It started out as artistic doodling; a simple way to pass the time.
As I drew more characters, the beginnings of a minimalist story premise began to develop in my mind. This is certainly no thing of gravitas and profundity and has no aspirations to be that. For depth, you must check out the comic books of Neil Gaiman. This was just for whimsy.
One of the pictures below is a little fuzzy. I apologize for that and will work on getting a replacement, but in the meantime, I am hoping this one is decipherable.
As you can see, what started off as doodles, spun into something more: pencil and ink drawings mounted in a glass-lidded, backlit shadow box. Occasionally the obsessive-compulsive spirit grabs hold of me and won’t let go.
The Volcanic Explosiveness Index (VEI) was created by scientists in 1982 to give a relative sense of the explosive power of volcanic eruptions. It has 9 levels, running from zero at the mildest to 8. Considering that “catastrophic” is the descriptor for level 3, you can just imagine the literally earth shattering power of an […]
Humans seem to have a historic need for riddles. Think “The Hobbit.” That’s historical, right? Or D&D’s “White Plume Mountain.” Again, totally historical. The oldest recorded riddle comes from the Rhind Mathematical Papyrus that dates to around 1650 BC. There are seven houses; In each house there are seven cats; Each cat catches seven mice; Each mouse would […]
My earlier post about medieval food (Roo in a Sewe, 2/15/15) put me in mind of the following true story. As a kid I hated, oh, so many foods. Like most, I was good with the starch family, not so good with the legion of predatory vegetables, including, but not limited to brussel sprouts, cabbage, […]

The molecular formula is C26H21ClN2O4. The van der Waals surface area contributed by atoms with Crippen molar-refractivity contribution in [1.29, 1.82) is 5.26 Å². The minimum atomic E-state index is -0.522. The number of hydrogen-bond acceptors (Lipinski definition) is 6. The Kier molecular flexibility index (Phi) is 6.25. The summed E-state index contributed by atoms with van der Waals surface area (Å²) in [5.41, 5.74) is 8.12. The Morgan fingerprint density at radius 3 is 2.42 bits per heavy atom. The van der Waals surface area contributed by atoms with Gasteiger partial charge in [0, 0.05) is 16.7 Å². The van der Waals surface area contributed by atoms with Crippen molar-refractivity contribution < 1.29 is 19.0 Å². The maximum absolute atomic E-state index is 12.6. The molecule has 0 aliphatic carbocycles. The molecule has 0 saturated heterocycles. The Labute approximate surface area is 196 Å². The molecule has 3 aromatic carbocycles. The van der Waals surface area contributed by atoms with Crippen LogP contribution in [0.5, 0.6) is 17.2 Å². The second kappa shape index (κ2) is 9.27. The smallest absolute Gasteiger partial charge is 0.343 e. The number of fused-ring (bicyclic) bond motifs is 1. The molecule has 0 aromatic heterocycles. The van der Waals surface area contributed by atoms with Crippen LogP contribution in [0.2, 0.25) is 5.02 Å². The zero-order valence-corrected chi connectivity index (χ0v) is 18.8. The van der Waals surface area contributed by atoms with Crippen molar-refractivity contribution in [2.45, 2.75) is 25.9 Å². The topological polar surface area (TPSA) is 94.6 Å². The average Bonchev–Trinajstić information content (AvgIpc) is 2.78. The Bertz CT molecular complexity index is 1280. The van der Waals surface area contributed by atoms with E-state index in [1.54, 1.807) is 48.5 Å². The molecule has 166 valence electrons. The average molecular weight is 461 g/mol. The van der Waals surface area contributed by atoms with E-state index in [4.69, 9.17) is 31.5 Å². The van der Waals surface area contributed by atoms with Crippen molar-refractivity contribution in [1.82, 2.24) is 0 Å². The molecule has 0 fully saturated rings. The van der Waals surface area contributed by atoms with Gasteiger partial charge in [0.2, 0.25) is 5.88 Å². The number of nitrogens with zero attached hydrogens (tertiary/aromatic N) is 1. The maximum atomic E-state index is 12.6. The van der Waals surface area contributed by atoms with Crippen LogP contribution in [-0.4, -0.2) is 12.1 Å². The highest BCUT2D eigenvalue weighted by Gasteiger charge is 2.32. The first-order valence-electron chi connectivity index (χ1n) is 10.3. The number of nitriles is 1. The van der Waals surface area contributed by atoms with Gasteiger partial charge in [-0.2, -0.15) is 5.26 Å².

Every year, multiple newspapers run a list of the wealthiest people in history. The lists are all essentially the same, which either means they are accurate or some poor shlub’s initial research is being cribbed by everybody. Number one on the list, adjusted for inflation, is Mansa Musa, a 14th Century African king who today would be […]
Some authors should never be forgotten. Today the spotlight falls on one of them: Lord Dunsany, an Irishman who lived from 1878-1957. A major influence on fantasy fiction, the absurdly gifted Lord Dunsany was a brilliant, inventive writer, the Irish national chess champion and an actual aristocrat. In fact, he was Edward John Moreton Drax […]
One of the things I love about John le Carré’s spy novels is that they often puncture the James Bondian myths of sinisterly perfect shadow ops, reminding us they can be run by the fallible, the petty and even the unlucky; in short, by human beings. Turns out that as dramatic music swells, the lantern-jawed […]
As fairy tale characters go, the Slavic-born Baba Yaga is one of the greats. She lives deep in the forest, as the witches of folk tales are wont to do, but has a number of colorful things that distinguish her from the rest of the pack. For instance, she flies about on a giant mortar, […]
This post is about money. Great, heaving gobs of filthy lucre. Actually it is about the denominations and art of American money, but why quibble? Check out this $5 bill from 1896. The design, which is titled, Electricity as the Dominant Force in the World, was part of a set of engravings now known as the Educational Series. […]
A great place to go if you are ever in New York City is the NY Public Library’s main branch at 5th Avenue and 42nd Street. Because it is a library, a lot of tourists steer clear of the landmark building and head a couple blocks west to the bright lights, big city experience of […]